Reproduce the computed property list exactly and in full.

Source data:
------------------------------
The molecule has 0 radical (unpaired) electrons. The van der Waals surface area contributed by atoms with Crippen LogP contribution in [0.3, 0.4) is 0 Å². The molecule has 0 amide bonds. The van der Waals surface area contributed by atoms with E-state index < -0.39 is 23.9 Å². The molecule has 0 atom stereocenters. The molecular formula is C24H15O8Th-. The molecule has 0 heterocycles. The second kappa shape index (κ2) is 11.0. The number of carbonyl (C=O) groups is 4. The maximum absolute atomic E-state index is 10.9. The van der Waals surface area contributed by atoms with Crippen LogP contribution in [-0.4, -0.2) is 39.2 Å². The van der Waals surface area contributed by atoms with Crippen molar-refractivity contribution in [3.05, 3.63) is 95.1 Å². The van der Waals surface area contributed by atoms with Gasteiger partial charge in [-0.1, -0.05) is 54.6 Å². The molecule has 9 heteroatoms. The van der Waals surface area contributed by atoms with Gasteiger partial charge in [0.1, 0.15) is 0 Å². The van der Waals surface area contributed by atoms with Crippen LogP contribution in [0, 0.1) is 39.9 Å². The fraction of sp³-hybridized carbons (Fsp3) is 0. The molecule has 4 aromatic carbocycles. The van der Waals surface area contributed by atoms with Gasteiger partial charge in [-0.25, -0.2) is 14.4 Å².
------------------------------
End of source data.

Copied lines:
The molecule has 0 radical (unpaired) electrons. The van der Waals surface area contributed by atoms with Crippen LogP contribution in [0.3, 0.4) is 0 Å². The molecule has 0 amide bonds. The van der Waals surface area contributed by atoms with E-state index < -0.39 is 23.9 Å². The molecule has 0 atom stereocenters. The molecular formula is C24H15O8Th-. The molecule has 0 heterocycles. The second kappa shape index (κ2) is 11.0. The number of carbonyl (C=O) groups is 4. The maximum absolute atomic E-state index is 10.9. The van der Waals surface area contributed by atoms with Crippen LogP contribution in [-0.4, -0.2) is 39.2 Å². The van der Waals surface area contributed by atoms with Crippen molar-refractivity contribution in [3.05, 3.63) is 95.1 Å². The van der Waals surface area contributed by atoms with Gasteiger partial charge in [-0.1, -0.05) is 54.6 Å². The molecule has 9 heteroatoms. The van der Waals surface area contributed by atoms with Gasteiger partial charge in [0.1, 0.15) is 0 Å². The van der Waals surface area contributed by atoms with Crippen LogP contribution in [0, 0.1) is 39.9 Å². The fraction of sp³-hybridized carbons (Fsp3) is 0. The molecule has 4 aromatic carbocycles. The van der Waals surface area contributed by atoms with Gasteiger partial charge in [-0.25, -0.2) is 14.4 Å².